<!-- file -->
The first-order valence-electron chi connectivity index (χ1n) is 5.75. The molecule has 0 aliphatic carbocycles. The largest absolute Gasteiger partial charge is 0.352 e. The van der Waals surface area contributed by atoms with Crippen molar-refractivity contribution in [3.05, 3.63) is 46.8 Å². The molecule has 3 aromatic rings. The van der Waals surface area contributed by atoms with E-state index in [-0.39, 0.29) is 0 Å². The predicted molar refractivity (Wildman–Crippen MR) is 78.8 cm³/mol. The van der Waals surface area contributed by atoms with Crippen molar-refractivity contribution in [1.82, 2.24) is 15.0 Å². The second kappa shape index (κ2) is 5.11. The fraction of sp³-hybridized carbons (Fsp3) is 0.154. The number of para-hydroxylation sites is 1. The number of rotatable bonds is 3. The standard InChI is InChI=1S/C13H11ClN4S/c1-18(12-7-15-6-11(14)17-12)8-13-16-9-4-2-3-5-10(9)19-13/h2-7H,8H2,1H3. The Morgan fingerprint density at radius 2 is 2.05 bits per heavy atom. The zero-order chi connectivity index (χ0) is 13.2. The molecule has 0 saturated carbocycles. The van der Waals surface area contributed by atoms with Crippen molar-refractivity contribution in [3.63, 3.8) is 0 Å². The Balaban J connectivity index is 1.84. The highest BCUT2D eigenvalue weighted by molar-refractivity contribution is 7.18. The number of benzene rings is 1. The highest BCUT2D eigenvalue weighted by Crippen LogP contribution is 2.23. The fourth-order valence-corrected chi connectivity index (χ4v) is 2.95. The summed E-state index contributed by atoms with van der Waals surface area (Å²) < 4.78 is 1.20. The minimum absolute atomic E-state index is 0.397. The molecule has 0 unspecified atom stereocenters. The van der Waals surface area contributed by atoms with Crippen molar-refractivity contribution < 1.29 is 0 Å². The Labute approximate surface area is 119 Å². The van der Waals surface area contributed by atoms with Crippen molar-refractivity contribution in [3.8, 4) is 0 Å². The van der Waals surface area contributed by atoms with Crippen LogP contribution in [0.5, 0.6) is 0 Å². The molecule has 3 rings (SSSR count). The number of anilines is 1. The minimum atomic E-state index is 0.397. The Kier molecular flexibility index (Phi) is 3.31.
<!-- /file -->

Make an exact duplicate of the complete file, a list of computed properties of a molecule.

The first-order valence-electron chi connectivity index (χ1n) is 5.75. The molecule has 0 aliphatic carbocycles. The largest absolute Gasteiger partial charge is 0.352 e. The van der Waals surface area contributed by atoms with Crippen molar-refractivity contribution in [3.05, 3.63) is 46.8 Å². The molecule has 3 aromatic rings. The van der Waals surface area contributed by atoms with E-state index in [-0.39, 0.29) is 0 Å². The predicted molar refractivity (Wildman–Crippen MR) is 78.8 cm³/mol. The van der Waals surface area contributed by atoms with Crippen molar-refractivity contribution in [1.82, 2.24) is 15.0 Å². The second kappa shape index (κ2) is 5.11. The fraction of sp³-hybridized carbons (Fsp3) is 0.154. The number of para-hydroxylation sites is 1. The number of rotatable bonds is 3. The standard InChI is InChI=1S/C13H11ClN4S/c1-18(12-7-15-6-11(14)17-12)8-13-16-9-4-2-3-5-10(9)19-13/h2-7H,8H2,1H3. The Morgan fingerprint density at radius 2 is 2.05 bits per heavy atom. The zero-order chi connectivity index (χ0) is 13.2. The molecule has 0 saturated carbocycles. The van der Waals surface area contributed by atoms with Crippen molar-refractivity contribution in [3.63, 3.8) is 0 Å². The Balaban J connectivity index is 1.84. The highest BCUT2D eigenvalue weighted by molar-refractivity contribution is 7.18. The number of benzene rings is 1. The highest BCUT2D eigenvalue weighted by Crippen LogP contribution is 2.23. The fourth-order valence-corrected chi connectivity index (χ4v) is 2.95. The summed E-state index contributed by atoms with van der Waals surface area (Å²) < 4.78 is 1.20. The minimum absolute atomic E-state index is 0.397. The molecule has 0 unspecified atom stereocenters. The van der Waals surface area contributed by atoms with Crippen molar-refractivity contribution < 1.29 is 0 Å². The Labute approximate surface area is 119 Å². The van der Waals surface area contributed by atoms with Crippen molar-refractivity contribution in [3.8, 4) is 0 Å². The van der Waals surface area contributed by atoms with Crippen LogP contribution in [0.5, 0.6) is 0 Å². The molecule has 3 rings (SSSR count). The number of anilines is 1. The minimum atomic E-state index is 0.397. The Kier molecular flexibility index (Phi) is 3.31.